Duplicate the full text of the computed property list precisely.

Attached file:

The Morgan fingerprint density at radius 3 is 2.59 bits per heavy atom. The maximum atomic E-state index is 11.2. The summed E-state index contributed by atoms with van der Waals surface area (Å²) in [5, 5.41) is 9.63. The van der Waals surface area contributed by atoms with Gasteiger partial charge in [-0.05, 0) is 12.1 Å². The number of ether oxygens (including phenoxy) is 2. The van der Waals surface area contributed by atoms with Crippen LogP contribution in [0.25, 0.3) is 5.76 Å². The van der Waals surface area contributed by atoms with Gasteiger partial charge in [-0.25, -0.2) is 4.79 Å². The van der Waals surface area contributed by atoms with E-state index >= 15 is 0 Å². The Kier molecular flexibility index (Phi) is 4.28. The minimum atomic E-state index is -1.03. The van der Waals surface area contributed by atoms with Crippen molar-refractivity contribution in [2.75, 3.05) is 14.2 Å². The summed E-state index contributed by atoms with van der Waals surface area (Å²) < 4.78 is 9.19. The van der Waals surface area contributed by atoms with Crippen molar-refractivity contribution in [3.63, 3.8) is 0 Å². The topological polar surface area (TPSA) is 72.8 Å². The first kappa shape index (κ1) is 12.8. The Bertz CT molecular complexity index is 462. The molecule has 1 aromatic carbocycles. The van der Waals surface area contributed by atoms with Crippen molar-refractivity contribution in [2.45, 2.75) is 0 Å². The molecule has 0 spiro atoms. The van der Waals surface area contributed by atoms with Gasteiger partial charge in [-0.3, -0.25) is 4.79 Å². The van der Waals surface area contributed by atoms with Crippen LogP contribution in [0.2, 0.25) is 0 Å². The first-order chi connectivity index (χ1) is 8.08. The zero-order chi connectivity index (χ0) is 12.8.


The Morgan fingerprint density at radius 3 is 2.59 bits per heavy atom. The maximum atomic E-state index is 11.2. The summed E-state index contributed by atoms with van der Waals surface area (Å²) in [5, 5.41) is 9.63. The van der Waals surface area contributed by atoms with Gasteiger partial charge in [-0.05, 0) is 12.1 Å². The number of ether oxygens (including phenoxy) is 2. The van der Waals surface area contributed by atoms with Crippen LogP contribution in [0.25, 0.3) is 5.76 Å². The van der Waals surface area contributed by atoms with Gasteiger partial charge in [-0.25, -0.2) is 4.79 Å². The van der Waals surface area contributed by atoms with E-state index >= 15 is 0 Å². The Kier molecular flexibility index (Phi) is 4.28. The minimum atomic E-state index is -1.03. The van der Waals surface area contributed by atoms with Crippen molar-refractivity contribution in [2.75, 3.05) is 14.2 Å². The summed E-state index contributed by atoms with van der Waals surface area (Å²) < 4.78 is 9.19. The van der Waals surface area contributed by atoms with Crippen molar-refractivity contribution in [3.63, 3.8) is 0 Å². The topological polar surface area (TPSA) is 72.8 Å². The first kappa shape index (κ1) is 12.8. The Bertz CT molecular complexity index is 462. The molecule has 1 aromatic carbocycles. The van der Waals surface area contributed by atoms with Crippen molar-refractivity contribution in [2.45, 2.75) is 0 Å². The molecule has 0 spiro atoms. The van der Waals surface area contributed by atoms with Gasteiger partial charge in [-0.3, -0.25) is 4.79 Å². The van der Waals surface area contributed by atoms with Crippen LogP contribution in [0.2, 0.25) is 0 Å². The first-order chi connectivity index (χ1) is 8.08. The zero-order chi connectivity index (χ0) is 12.8.